• 1st Workshop/Symposium on Asian Language Resources Network, International Joint Committee on Natural Language Processing (IJCNLP) (14th October, 2005), Jeju Island, Korea.

September 8, 2005

Yoshiki MIKAMI, NagaokaUniversity of Japan
Turrence Nandasara, University of Colombo, Sri Lanka

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Development of Systematic Indicators for ICT Policy Planning & Review

UN General assembly adopted "Millenium Development Goals" in September 2000. It is a integrated system of policy goals and indicators comprising of 8 policy goals/18 targets/48 indicators. This project is to develop a similar sytematic and integrated goals & indicators for ICT policy planning and review.

SOURCE: Grants-in-aid for Scientific Research (KAKENHI Scientific Research(B)), 2005-2008.

Design of collating weights for Universal Character Sets (UCS)

Sort orders vary culture to culture. Authentic dictionaries or national level language commissions have defined a standard lexicographic order - a sequence of word listings in dictionary, phonebook, etc. The rules are, however, complex and are difficult especially for non-native speakers to understand. In response to this difficulty, generalized description of sort orders have been developed along with the spreading usage of multi-lingual applications. Unicode Standard (1991), Canadian standard CSA Z 243.4.1 (1992), Japanese standard JIS X 4061 (1996) are few of those efforts. The project try to develop:

1. A mathematical approach for the description of lexicographic orders by employing a concept of Partially Ordered Set (POSET) and Complete Ordered Set (COSET).

2. Sophisticated design rlules for allocation of collating weights for Universal Character Sets based on Finite State Automaton (FSA) model.

SOURCE: Grants-in-aid for Scientific Research (KAKENHI Exploratory Research), 2004-2006.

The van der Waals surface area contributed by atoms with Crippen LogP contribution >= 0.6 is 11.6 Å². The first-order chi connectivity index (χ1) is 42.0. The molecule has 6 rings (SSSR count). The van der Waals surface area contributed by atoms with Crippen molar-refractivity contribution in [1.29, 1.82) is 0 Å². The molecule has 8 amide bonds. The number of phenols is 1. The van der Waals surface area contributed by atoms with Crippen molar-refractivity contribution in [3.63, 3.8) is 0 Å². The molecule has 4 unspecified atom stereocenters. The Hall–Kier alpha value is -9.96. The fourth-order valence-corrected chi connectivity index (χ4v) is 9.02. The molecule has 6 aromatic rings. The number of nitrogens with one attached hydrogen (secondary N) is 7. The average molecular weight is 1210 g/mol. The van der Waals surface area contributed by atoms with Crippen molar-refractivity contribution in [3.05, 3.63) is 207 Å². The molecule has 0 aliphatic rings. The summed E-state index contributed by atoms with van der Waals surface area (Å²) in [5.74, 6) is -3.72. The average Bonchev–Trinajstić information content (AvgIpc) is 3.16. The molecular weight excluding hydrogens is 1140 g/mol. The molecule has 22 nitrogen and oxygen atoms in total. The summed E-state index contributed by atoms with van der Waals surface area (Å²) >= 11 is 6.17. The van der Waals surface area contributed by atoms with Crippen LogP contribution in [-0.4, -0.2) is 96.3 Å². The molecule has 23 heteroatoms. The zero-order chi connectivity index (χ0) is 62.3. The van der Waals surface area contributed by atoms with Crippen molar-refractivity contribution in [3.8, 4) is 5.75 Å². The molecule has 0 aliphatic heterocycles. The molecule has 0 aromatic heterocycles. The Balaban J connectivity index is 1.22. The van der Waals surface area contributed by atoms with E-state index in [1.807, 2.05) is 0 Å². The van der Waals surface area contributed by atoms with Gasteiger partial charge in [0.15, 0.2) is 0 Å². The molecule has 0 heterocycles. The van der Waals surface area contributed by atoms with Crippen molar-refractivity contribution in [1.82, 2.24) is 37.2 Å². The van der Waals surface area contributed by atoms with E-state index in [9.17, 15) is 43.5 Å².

The Language-Observatory Project

The Language-Observatory project is a project funded by Japanese government, through Japan Science and Technology Agency(JST)'s RISTEX Program and supported by UNESCO. The project was officially launched in 2004, in conjunction with the International Mother Language Day of the year.
Technically, the project is to produce a language profile such as language/script usage, character set/encoding scheme over the Internet. This supports the objectives which are to raise public awareness in Digital Divide among Languages and to encourage support to the processing of endangered languages in the cyberspace. We share the same concerns with UNESCO on this point when stressing on the importance of "the preservation of a balanced use of languages in cyberspace".

SOURCE: Research Institute for Science and Technology for Society (RISTEX), Japan Science and Technology Agency (JST), 2003-2006

e-Government in Asia

Development of the web resource to provide updated and analytical descriptions of e-Government policies and practices in Asian region. The project is a joint effort between GII laboratory and the Center of International Cooperation for Computerization(CICC).


The project is t develop a e-learning courseware to offer safety management subjects.

Completed Projects